About Wind Generators

Wind power is fun to experiment with, and not that difficult or expensive. But you should first have realistic expectations of what kind of result you’ll be able to get with how much work and expense. Another important aspect of science projects (and required at science fairs) is demonstrating your use and understanding of the Scientific Method of observation, hypothesis, predictions, testing, and conclusion. Hopefully I’ll be able to give you some good background knowledge so you can decide how to proceed with your project.

First, it would be an excellent idea to familiarize yourself with how wind turbines extract energy from the wind, and their basic components and how they work together. Take a look at Part 1 of my “Small Wind Turbine Basics article in the ESSN for the math involved – it’s very simple. Familiarize yourself with Ohm’s Law – a Google search will fill you in. There are also excellent introductions to wind power and wind turbine components at Windpower.org – be sure to take all their “guided tours”, not just the one for kids.

The two most important design issues you’ll have to decide on are:

Can your wind turbine fly outside in real wind to test your design and gather data, or does it have to fly inside using wind from an electric fan, such as at a science fair inside a gymnasium?

Do you only need to show and measure power output on a meter, or does your wind turbine have to do something physical like power a small light bulb or LED, or make a small pump turn?

If fan power must be used, options for your turbine’s power output are more limited. But for younger students, fan power is the best way to go – a very safe, fast and easy way to demonstrate wind power. The safety precautions needed are minimal. Fan power may frequently be the only option if the turbine must be demonstrated indoors. However, it’s very difficult to do anything with fan power besides making a meter move and measuring the results. Powering light bulbs and LEDs with fan power takes lots of extra complexity and expense – but it can be done.

The “real wind” can be from mounting the turbine outside on a tower, or from mounting it on a vehicle and collecting data while an adult drives – slowly, on a rural road with little traffic

– and calls out the vehicle’s speed. If real wind can be used for power, more options for experiments are available, but everything must be built better and sturdier.

The problem is that a small, experimental turbine designed to fly and make power efficiently in real wind won’t even start to move with a fan, while a small turbine that can turn under fan power will quickly blow apart in real wind. Wind made by a fan is very slow and very turbulent, so it doesn’t have much power available in it.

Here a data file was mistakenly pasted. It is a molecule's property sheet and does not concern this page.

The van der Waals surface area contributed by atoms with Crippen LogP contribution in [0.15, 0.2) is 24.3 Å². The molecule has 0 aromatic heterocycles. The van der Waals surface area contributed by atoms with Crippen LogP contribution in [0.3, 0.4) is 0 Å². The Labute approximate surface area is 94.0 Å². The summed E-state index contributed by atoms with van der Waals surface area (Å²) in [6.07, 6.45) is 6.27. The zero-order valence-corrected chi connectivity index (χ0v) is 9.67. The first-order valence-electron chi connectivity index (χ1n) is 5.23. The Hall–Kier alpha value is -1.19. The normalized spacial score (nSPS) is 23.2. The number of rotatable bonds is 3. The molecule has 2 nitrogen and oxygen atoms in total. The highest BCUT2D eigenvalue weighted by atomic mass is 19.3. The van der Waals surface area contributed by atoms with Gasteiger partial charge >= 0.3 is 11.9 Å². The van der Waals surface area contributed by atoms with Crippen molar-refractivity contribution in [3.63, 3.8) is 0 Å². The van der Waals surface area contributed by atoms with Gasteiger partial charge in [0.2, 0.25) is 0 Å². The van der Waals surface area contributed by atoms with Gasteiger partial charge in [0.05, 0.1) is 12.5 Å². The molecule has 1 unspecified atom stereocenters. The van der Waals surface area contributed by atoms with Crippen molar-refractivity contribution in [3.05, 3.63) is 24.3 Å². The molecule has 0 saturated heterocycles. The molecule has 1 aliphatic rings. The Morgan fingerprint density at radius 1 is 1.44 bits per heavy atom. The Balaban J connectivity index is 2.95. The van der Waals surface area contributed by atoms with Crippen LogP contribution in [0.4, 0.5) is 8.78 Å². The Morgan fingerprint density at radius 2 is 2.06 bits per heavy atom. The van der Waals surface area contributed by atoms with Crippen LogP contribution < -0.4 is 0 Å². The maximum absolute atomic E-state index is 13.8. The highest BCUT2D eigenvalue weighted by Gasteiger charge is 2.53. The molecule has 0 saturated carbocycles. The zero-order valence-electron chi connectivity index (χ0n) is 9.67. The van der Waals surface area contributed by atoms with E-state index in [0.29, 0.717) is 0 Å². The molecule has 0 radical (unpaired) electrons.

As for choosing your load, whether it’s a light bulb, LED, charging a battery, or some other type of load, it’s simpler to first choose your generator and then decide on a load. Here’s an overview to get you started.

DC Hobby Motors

Many people decide to go this route, since a DC motor when driven acts as a generator, and it’s easy – put a rotor on a DC motor, mount it, and let ’er rip! It’s quite suitable for younger students who have not yet learned any more than the basics of electricity in class, and for classes that will not be studying electricity further.
However, the results are usually disappointing as far as what loads you can run. The problem is that most DC hobby motors are made to spin at very high RPMs, many being rated 5000-10000 RPM. To get the motor’s rated voltage as output, you’ll have to spin it about 20% faster than its rated RPM. Most small wind turbines never spin faster than 500 RPM, with 1000 RPM as an absolute maximum on smaller ones. Many of them, especially if bought as surplus, don’t have their ratings printed on them.

However, there are DC hobby motors that do work at low RPM. Computer fan motors may be the right kind, but some are brushless and won’t work for this application. To test a motor, you’ll need an inexpensive multimeter (available at Radio Shack). You’ll need a multimeter for ANY kind of electrical experiment, so it will get used throughout your school career! Note! If the motor has more than 2 leads coming out, it’s the wrong kind and can’t be used! Connect the multimeter to the 2 leads and set it for DC volts in the 2-12 volt range. Spin the motor by hand and record the reading, then try spinning it with a cordless drill set at low speed and record the reading.

The voltage you get using the cordless drill at low speed is probably the most you can ever expect from your project. The hand-spun voltage will be more typical. Compare your numbers to the following MINIMUM voltage requirements for some common loads: Red LED: 1.7v White LED: 3.6v Flashlight bulb: 3v to 6v Tiny water pump: 3v to 6v Battery charging: Voltage of battery, plus at least 1 volt, then another 1 volt for the diode.

If you can’t get to these levels with your motor, you’ll need to find another motor to test, try one of the other gearing or generator options below, or settle for just using a meter to measure your power output. The accuracy of your data won’t suffer, only the visual drama. Analog meters (the kind with the moving needle) are much more dramatic to watch than digital! There’s also more to it than just voltage – the amperage is also important in a real-world wind power application, because volts times amperes equal Watts – and Watts are what power output is measured in. Volts are only “potential” power –they don’t do any “work” until a complete circuit is formed (like from your wind turbine to an LED). But the typical loads listed above are very low power, and most hobby motors should have no problem running them.

Another option is to gear up the the hobby motor to make it spin faster. Michael Arquin of KidWind.org came up with a really clever geared hobby motor system that boosts the output in the 1.5v-3v range, enough for almost any application, including water pumps, charging batteries or tiny demonstration hydrogen fuel cells, and a large variety of lights.